Summer Nguyen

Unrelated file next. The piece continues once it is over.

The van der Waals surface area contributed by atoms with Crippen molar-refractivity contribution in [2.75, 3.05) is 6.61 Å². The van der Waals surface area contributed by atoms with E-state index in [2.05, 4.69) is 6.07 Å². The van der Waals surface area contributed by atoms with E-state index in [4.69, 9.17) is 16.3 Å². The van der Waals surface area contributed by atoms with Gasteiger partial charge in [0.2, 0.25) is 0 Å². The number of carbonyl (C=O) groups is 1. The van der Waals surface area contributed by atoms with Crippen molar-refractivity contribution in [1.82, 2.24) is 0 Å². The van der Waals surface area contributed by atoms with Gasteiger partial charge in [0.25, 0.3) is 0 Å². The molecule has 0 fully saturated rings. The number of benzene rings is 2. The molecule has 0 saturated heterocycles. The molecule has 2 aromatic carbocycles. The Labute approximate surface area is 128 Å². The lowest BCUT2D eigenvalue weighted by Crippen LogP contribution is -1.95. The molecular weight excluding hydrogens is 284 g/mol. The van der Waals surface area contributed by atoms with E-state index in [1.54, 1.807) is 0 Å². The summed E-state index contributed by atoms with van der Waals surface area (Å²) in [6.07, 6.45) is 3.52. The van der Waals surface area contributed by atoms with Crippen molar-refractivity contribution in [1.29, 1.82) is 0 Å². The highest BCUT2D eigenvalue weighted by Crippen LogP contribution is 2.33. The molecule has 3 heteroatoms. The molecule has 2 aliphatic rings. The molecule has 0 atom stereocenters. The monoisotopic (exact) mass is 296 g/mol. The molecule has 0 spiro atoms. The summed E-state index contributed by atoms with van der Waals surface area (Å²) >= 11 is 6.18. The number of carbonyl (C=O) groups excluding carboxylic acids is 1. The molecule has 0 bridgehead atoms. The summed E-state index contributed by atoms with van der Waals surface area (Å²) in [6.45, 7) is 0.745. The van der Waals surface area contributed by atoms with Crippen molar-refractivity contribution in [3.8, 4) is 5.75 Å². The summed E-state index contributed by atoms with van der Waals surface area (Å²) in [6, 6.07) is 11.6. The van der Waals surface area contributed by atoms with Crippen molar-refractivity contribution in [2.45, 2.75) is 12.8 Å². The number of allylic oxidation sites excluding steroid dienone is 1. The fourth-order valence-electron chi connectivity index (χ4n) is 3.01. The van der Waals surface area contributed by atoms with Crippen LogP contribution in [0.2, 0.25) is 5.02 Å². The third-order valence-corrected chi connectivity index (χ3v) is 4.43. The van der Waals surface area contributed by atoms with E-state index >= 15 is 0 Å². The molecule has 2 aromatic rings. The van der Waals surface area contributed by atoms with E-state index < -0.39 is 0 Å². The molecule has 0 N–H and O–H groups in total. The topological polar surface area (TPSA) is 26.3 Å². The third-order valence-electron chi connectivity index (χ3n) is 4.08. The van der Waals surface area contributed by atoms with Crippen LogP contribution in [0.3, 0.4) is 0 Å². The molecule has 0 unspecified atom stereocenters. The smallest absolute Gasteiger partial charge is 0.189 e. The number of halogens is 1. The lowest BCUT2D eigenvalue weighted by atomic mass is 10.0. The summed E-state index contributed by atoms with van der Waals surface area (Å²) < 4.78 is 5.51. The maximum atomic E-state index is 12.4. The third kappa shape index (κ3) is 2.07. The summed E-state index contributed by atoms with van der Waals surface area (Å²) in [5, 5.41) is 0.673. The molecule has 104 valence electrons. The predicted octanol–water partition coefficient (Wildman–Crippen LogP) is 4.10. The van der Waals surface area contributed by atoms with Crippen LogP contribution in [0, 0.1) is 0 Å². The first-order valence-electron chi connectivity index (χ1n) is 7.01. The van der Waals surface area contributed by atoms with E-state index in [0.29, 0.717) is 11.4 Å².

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Chagas disease, caused by the protozoan parasite, Trypanosoma cruzi, is the most important vector-borne disease in Latin America. It is estimated that 16 to 18 million people are infected with Chagas disease and some 50,000 people die each year. In endemic countries, people living in rural areas are at greatest risk for acquiring infection. Ecuador is one of these countries, and it is estimated that between 2.4-3.8 million people in Ecuador are exposed to Chagas disease, primarily in the Eastern endemic coastal region. The indigenous people of the Amazon region in Ecuador have historically been protected from Chagas disease due to a geographic border provided by the Andes Mountain Range. However, recent developments in oil mining in the Amazon Basin have created a need for migratory workers resulting in a population shift from the Chagas endemic coastal region into the Amazon Basin. This migratory shift can have an ecological as well as epidemiological impact on the indigenous population by the introduction of a disease that is largely unknown, opening new possibilities for expanding the domestic cycle of Chagas disease. This research study is an assessment of the reliability of the recognition and diagnosis of Chagas Disease by indigenous promotores of the Amazon Basin in Ecuador. Survey questionnaires were conducted in face-to-faceinterviews with indigenous promotores who lived and worked in the communities along the Napo River of the Orelleans province in Northeastern Ecuador Amazonia. The questionnaire is compose of simple yes/no, multiple choice, and open-ended questions designed to assess the knowledge of acute and chronic stages of Chagas disease, signs and symptoms, and knowledge of Chagas transmission vectors. The survey included 18 of the 22 communities present, covering 81.8% of the entire available communities. Of these communities, 15 were included in the survey, and 3 were excluded. A total of 19 interview-surveys were conducted. 42% (8 out of 19) of the promotores surveyed reported seeing the symptoms of the early stage of Chagas disease. However only 5 promotores (30%, 5 out of 19) can correctly identify acute Chagas Disease and none knew that Chagas Disease had chronic sequelae. Currently there is no cure for Chagas disease and public health efforts have aimed to prevent the transmission by education and implementing bed nets to prevent infections. The success of these implementations relies on the recognition of Chagas disease among the indigenous promotores who are in a position to be the first to recognize the signs of acute Chagas disease. The results of our survey demonstrated that less than half of the indigenous promotores in Amazonia Ecuador along the Napo River had knowledge of Chagas disease. Chagas is reported to be present in the region, however there is little evidence that it can be reliably reported by the local indigenous promotores.